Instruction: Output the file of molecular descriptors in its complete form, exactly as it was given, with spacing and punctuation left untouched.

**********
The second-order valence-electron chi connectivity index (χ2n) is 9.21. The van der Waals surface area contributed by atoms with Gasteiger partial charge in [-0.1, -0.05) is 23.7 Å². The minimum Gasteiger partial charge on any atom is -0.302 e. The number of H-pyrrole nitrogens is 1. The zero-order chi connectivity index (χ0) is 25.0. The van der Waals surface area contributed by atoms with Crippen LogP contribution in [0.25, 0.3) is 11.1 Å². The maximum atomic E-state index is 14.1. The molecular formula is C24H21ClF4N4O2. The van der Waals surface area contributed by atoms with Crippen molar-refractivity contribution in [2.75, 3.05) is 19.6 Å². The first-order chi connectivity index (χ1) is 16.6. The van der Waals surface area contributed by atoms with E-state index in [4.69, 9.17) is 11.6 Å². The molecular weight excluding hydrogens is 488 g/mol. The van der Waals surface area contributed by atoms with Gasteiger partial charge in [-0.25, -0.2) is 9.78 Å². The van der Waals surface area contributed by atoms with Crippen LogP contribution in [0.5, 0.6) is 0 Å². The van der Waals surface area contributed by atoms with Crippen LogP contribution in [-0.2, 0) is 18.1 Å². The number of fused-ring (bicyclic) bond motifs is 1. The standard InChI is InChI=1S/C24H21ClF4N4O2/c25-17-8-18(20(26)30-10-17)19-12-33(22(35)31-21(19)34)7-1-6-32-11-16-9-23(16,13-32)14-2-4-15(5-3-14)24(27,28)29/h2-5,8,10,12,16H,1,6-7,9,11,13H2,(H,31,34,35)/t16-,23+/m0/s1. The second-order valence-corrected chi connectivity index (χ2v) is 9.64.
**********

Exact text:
The second-order valence-electron chi connectivity index (χ2n) is 9.21. The van der Waals surface area contributed by atoms with Gasteiger partial charge in [-0.1, -0.05) is 23.7 Å². The minimum Gasteiger partial charge on any atom is -0.302 e. The number of H-pyrrole nitrogens is 1. The zero-order chi connectivity index (χ0) is 25.0. The van der Waals surface area contributed by atoms with Crippen LogP contribution in [0.25, 0.3) is 11.1 Å². The maximum atomic E-state index is 14.1. The molecular formula is C24H21ClF4N4O2. The van der Waals surface area contributed by atoms with Crippen molar-refractivity contribution in [2.75, 3.05) is 19.6 Å². The first-order chi connectivity index (χ1) is 16.6. The van der Waals surface area contributed by atoms with E-state index in [4.69, 9.17) is 11.6 Å². The molecular weight excluding hydrogens is 488 g/mol. The van der Waals surface area contributed by atoms with Gasteiger partial charge in [-0.25, -0.2) is 9.78 Å². The van der Waals surface area contributed by atoms with Crippen LogP contribution in [0.5, 0.6) is 0 Å². The van der Waals surface area contributed by atoms with Crippen LogP contribution in [-0.2, 0) is 18.1 Å². The number of fused-ring (bicyclic) bond motifs is 1. The standard InChI is InChI=1S/C24H21ClF4N4O2/c25-17-8-18(20(26)30-10-17)19-12-33(22(35)31-21(19)34)7-1-6-32-11-16-9-23(16,13-32)14-2-4-15(5-3-14)24(27,28)29/h2-5,8,10,12,16H,1,6-7,9,11,13H2,(H,31,34,35)/t16-,23+/m0/s1. The second-order valence-corrected chi connectivity index (χ2v) is 9.64.